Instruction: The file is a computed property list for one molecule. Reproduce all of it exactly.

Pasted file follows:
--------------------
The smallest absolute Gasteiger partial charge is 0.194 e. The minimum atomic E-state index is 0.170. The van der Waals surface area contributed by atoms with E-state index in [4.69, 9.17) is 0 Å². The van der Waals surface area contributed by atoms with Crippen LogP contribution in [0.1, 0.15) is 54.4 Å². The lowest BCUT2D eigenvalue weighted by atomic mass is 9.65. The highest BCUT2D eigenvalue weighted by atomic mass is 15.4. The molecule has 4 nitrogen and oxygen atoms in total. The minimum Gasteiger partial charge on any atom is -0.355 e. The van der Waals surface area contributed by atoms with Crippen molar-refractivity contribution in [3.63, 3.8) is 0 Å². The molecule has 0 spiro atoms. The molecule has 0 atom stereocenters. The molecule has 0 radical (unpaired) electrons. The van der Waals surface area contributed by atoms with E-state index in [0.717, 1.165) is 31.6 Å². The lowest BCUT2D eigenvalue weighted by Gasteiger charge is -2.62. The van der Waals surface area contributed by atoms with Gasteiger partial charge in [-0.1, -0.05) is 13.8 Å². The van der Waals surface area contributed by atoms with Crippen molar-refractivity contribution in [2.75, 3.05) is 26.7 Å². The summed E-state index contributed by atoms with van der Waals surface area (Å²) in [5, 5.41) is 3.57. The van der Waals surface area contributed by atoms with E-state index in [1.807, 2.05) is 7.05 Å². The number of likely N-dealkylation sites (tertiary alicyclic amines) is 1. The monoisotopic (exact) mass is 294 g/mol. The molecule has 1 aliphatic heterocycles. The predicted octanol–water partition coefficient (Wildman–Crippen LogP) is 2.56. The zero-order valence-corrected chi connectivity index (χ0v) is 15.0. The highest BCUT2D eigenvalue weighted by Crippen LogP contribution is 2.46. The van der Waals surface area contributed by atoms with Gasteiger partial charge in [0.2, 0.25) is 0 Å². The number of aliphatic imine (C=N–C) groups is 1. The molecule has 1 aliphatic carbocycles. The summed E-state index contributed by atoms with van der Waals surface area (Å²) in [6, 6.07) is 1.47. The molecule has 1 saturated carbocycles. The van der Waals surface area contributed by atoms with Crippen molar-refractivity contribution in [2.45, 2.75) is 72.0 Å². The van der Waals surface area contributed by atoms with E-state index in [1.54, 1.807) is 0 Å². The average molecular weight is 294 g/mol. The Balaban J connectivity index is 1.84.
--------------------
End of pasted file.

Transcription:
The smallest absolute Gasteiger partial charge is 0.194 e. The minimum atomic E-state index is 0.170. The van der Waals surface area contributed by atoms with E-state index in [4.69, 9.17) is 0 Å². The van der Waals surface area contributed by atoms with Crippen LogP contribution in [0.1, 0.15) is 54.4 Å². The lowest BCUT2D eigenvalue weighted by atomic mass is 9.65. The highest BCUT2D eigenvalue weighted by atomic mass is 15.4. The molecule has 4 nitrogen and oxygen atoms in total. The minimum Gasteiger partial charge on any atom is -0.355 e. The van der Waals surface area contributed by atoms with Crippen molar-refractivity contribution in [3.63, 3.8) is 0 Å². The molecule has 0 spiro atoms. The molecule has 0 atom stereocenters. The molecule has 0 radical (unpaired) electrons. The van der Waals surface area contributed by atoms with E-state index in [0.717, 1.165) is 31.6 Å². The lowest BCUT2D eigenvalue weighted by Gasteiger charge is -2.62. The van der Waals surface area contributed by atoms with Gasteiger partial charge in [-0.1, -0.05) is 13.8 Å². The van der Waals surface area contributed by atoms with Crippen molar-refractivity contribution in [2.75, 3.05) is 26.7 Å². The summed E-state index contributed by atoms with van der Waals surface area (Å²) in [5, 5.41) is 3.57. The van der Waals surface area contributed by atoms with E-state index in [1.807, 2.05) is 7.05 Å². The number of likely N-dealkylation sites (tertiary alicyclic amines) is 1. The monoisotopic (exact) mass is 294 g/mol. The molecule has 1 aliphatic heterocycles. The predicted octanol–water partition coefficient (Wildman–Crippen LogP) is 2.56. The zero-order valence-corrected chi connectivity index (χ0v) is 15.0. The highest BCUT2D eigenvalue weighted by Crippen LogP contribution is 2.46. The van der Waals surface area contributed by atoms with Gasteiger partial charge in [0.2, 0.25) is 0 Å². The number of aliphatic imine (C=N–C) groups is 1. The molecule has 1 aliphatic carbocycles. The summed E-state index contributed by atoms with van der Waals surface area (Å²) in [6, 6.07) is 1.47. The molecule has 1 saturated carbocycles. The van der Waals surface area contributed by atoms with Crippen molar-refractivity contribution in [2.45, 2.75) is 72.0 Å². The van der Waals surface area contributed by atoms with E-state index in [1.54, 1.807) is 0 Å². The average molecular weight is 294 g/mol. The Balaban J connectivity index is 1.84.